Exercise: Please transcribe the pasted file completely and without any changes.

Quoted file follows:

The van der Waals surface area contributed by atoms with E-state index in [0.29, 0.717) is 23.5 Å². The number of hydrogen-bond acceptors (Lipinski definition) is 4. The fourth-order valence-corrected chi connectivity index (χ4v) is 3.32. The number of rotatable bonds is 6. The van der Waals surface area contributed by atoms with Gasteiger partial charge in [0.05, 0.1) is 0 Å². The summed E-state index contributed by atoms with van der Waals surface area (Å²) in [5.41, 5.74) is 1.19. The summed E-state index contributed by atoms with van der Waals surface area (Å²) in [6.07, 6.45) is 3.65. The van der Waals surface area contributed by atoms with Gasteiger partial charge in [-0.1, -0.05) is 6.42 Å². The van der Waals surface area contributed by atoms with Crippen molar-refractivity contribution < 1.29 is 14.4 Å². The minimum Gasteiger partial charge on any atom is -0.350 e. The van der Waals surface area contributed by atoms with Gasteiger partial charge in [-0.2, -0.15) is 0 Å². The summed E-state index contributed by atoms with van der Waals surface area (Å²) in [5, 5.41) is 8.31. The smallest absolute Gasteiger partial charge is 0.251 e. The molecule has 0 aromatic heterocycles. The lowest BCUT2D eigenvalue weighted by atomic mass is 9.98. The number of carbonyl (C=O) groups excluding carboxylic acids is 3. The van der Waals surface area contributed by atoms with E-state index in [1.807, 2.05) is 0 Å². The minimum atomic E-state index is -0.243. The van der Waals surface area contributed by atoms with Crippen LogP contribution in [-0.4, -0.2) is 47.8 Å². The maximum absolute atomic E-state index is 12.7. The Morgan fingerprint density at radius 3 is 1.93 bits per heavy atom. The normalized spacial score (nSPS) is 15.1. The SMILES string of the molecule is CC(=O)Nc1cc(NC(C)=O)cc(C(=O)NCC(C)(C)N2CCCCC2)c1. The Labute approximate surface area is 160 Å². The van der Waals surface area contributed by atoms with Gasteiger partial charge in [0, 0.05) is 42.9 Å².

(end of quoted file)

The van der Waals surface area contributed by atoms with E-state index in [0.29, 0.717) is 23.5 Å². The number of hydrogen-bond acceptors (Lipinski definition) is 4. The fourth-order valence-corrected chi connectivity index (χ4v) is 3.32. The number of rotatable bonds is 6. The van der Waals surface area contributed by atoms with Gasteiger partial charge in [0.05, 0.1) is 0 Å². The summed E-state index contributed by atoms with van der Waals surface area (Å²) in [5.41, 5.74) is 1.19. The summed E-state index contributed by atoms with van der Waals surface area (Å²) in [6.07, 6.45) is 3.65. The van der Waals surface area contributed by atoms with Gasteiger partial charge in [-0.1, -0.05) is 6.42 Å². The van der Waals surface area contributed by atoms with Crippen molar-refractivity contribution < 1.29 is 14.4 Å². The minimum Gasteiger partial charge on any atom is -0.350 e. The van der Waals surface area contributed by atoms with Gasteiger partial charge in [-0.2, -0.15) is 0 Å². The summed E-state index contributed by atoms with van der Waals surface area (Å²) in [5, 5.41) is 8.31. The smallest absolute Gasteiger partial charge is 0.251 e. The molecule has 0 aromatic heterocycles. The lowest BCUT2D eigenvalue weighted by atomic mass is 9.98. The number of carbonyl (C=O) groups excluding carboxylic acids is 3. The van der Waals surface area contributed by atoms with E-state index in [1.807, 2.05) is 0 Å². The minimum atomic E-state index is -0.243. The van der Waals surface area contributed by atoms with Crippen LogP contribution in [-0.4, -0.2) is 47.8 Å². The maximum absolute atomic E-state index is 12.7. The Morgan fingerprint density at radius 3 is 1.93 bits per heavy atom. The normalized spacial score (nSPS) is 15.1. The SMILES string of the molecule is CC(=O)Nc1cc(NC(C)=O)cc(C(=O)NCC(C)(C)N2CCCCC2)c1. The Labute approximate surface area is 160 Å². The van der Waals surface area contributed by atoms with Gasteiger partial charge in [0, 0.05) is 42.9 Å².